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Oliver Ressler, How Is `the Air Up There?,

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Oliver Ressler
How Is the18ir Up There?
24 Nov 2018 – 29 Jan 201 9

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theAgency. Gallery is pleased to present artistic documents on Climate Change gathered over a decade by the Austrian artist Oliver Ressler in London. The artist will be present at the preview. The exhibition title How Is The Air Up There? is a genuine question to the environmental activists in their makeshift tree houses, Ressler went to meet and share time with. It is also a facetious question to corporate giants and politicians, who still insist that the erasure of one more forest will not impact significantly on our climate. Ressler’s first show in London Bedtime for Democracy examined the crisis of neo-liberal capitalism and our shift to a post-democratic era, which since has become more real than Ressler and his audience dared to imagine. In the early summer 2018 Oliver Ressler went to stay with environmental activists in the Hambacher Forest, an ancient woodland area in central Germany. Under the gaze of the world press activists have fought formidably to halt its erosion for a short terms gains and political pet project to support coal energy, which is then going to phased out anyway in the near future. After the accidental death of one journalist and multiple short stops to the eviction, the Hambacher Forest clearance is now a matter for the courts to decide, which may take some time. The activists are continuing to negotiate with the local authorities.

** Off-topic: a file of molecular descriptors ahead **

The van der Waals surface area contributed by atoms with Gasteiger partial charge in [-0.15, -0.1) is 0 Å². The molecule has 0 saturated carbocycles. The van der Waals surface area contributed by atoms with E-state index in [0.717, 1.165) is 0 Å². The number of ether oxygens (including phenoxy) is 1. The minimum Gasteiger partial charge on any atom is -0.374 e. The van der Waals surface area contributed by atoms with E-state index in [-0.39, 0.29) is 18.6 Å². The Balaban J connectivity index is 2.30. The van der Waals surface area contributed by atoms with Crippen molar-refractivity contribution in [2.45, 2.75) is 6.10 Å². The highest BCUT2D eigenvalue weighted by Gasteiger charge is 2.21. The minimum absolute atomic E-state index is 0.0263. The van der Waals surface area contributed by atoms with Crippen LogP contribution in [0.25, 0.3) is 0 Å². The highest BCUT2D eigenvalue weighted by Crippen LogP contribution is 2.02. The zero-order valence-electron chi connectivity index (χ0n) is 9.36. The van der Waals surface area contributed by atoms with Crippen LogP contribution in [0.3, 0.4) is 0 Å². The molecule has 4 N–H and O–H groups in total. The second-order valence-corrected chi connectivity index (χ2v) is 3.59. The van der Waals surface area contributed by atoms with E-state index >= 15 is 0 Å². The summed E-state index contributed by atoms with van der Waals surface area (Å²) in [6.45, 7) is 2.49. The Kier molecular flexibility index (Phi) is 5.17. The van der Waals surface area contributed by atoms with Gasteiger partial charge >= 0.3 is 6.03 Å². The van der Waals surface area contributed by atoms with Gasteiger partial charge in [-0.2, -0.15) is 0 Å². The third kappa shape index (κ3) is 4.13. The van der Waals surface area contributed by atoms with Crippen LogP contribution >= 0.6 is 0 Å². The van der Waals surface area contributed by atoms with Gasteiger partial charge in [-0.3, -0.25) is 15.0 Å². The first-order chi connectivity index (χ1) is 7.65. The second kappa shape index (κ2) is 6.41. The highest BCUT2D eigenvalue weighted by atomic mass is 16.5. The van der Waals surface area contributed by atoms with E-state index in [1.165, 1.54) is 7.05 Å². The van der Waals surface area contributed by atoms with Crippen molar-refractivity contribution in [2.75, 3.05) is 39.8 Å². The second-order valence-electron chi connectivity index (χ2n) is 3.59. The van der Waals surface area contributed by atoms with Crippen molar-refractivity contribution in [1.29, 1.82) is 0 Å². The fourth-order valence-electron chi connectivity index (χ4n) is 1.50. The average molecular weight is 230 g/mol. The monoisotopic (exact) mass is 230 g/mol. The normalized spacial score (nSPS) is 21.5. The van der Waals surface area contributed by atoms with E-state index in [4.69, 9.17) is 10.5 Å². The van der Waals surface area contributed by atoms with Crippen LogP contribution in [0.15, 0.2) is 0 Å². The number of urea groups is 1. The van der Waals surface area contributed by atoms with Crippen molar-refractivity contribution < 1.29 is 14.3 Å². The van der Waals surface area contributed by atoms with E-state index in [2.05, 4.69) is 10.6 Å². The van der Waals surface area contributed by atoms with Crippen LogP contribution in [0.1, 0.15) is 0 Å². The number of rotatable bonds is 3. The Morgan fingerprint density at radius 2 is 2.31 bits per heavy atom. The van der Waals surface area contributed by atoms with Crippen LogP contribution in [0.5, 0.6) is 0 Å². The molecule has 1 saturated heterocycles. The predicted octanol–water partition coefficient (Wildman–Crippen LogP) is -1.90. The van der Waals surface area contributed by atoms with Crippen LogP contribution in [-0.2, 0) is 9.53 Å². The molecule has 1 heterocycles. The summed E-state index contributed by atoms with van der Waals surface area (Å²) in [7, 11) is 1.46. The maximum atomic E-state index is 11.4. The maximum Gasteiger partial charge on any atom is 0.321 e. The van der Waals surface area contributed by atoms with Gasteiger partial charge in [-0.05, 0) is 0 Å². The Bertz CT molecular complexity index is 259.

The artist’s new series of works eschews the documentary in favour of far more personal works. This shift does not signal a less rigorous way of working for the artists. His work is still research based and Ressler continues to exchange with and occasionally live among activist groups to observe as well as verifying his sources. Ressler has however understood that the question of air is a deeply personal one. How long can we, how long can our children breathe air that is good enough that we can thrive? Can we still halt the rise of global temperatures to a maximum of 1.5 degrees if even enlightened politicians still push for one more coalfield here and there and on the other side or the world un-democratic leaders deny climate change is an issue or just sell off protected nature for short term political or economic gains. Even though Ressler’s works are based on fact without embellishment, we begin to feel as if he makes space for us to mourn what we are about to loose. When is a good time to cry, to protest or to mourn?